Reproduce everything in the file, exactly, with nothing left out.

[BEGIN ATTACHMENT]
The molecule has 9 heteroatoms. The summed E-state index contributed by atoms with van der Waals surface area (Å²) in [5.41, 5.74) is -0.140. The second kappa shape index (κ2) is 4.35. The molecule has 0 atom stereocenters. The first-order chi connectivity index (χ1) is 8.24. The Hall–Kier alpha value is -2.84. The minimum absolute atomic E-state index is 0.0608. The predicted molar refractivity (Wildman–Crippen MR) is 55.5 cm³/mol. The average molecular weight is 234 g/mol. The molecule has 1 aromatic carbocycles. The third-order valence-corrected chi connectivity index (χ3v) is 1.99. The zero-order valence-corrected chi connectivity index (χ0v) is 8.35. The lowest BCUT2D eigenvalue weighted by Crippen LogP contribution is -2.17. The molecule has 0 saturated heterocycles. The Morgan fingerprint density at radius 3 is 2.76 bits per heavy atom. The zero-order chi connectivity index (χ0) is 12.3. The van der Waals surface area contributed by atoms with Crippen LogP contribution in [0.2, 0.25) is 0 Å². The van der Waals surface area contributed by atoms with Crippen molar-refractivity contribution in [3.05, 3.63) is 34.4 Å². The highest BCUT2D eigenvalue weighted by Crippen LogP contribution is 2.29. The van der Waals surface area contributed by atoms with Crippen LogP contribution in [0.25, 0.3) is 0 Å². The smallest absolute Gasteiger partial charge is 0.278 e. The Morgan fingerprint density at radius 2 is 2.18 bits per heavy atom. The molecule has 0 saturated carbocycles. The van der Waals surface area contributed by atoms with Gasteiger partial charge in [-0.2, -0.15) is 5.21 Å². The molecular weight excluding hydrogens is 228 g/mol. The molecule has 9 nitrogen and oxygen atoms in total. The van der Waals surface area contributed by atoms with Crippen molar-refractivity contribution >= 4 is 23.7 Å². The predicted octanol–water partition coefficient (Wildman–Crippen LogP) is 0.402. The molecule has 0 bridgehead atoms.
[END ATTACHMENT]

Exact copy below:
The molecule has 9 heteroatoms. The summed E-state index contributed by atoms with van der Waals surface area (Å²) in [5.41, 5.74) is -0.140. The second kappa shape index (κ2) is 4.35. The molecule has 0 atom stereocenters. The first-order chi connectivity index (χ1) is 8.24. The Hall–Kier alpha value is -2.84. The minimum absolute atomic E-state index is 0.0608. The predicted molar refractivity (Wildman–Crippen MR) is 55.5 cm³/mol. The average molecular weight is 234 g/mol. The molecule has 1 aromatic carbocycles. The third-order valence-corrected chi connectivity index (χ3v) is 1.99. The zero-order valence-corrected chi connectivity index (χ0v) is 8.35. The lowest BCUT2D eigenvalue weighted by Crippen LogP contribution is -2.17. The molecule has 0 saturated heterocycles. The Morgan fingerprint density at radius 3 is 2.76 bits per heavy atom. The zero-order chi connectivity index (χ0) is 12.3. The van der Waals surface area contributed by atoms with Crippen LogP contribution in [0.2, 0.25) is 0 Å². The van der Waals surface area contributed by atoms with Crippen molar-refractivity contribution in [3.05, 3.63) is 34.4 Å². The highest BCUT2D eigenvalue weighted by Crippen LogP contribution is 2.29. The van der Waals surface area contributed by atoms with Crippen LogP contribution in [0.25, 0.3) is 0 Å². The smallest absolute Gasteiger partial charge is 0.278 e. The Morgan fingerprint density at radius 2 is 2.18 bits per heavy atom. The molecule has 0 saturated carbocycles. The van der Waals surface area contributed by atoms with Gasteiger partial charge in [-0.2, -0.15) is 5.21 Å². The molecular weight excluding hydrogens is 228 g/mol. The molecule has 9 nitrogen and oxygen atoms in total. The van der Waals surface area contributed by atoms with Crippen molar-refractivity contribution >= 4 is 23.7 Å². The predicted octanol–water partition coefficient (Wildman–Crippen LogP) is 0.402. The molecule has 0 bridgehead atoms.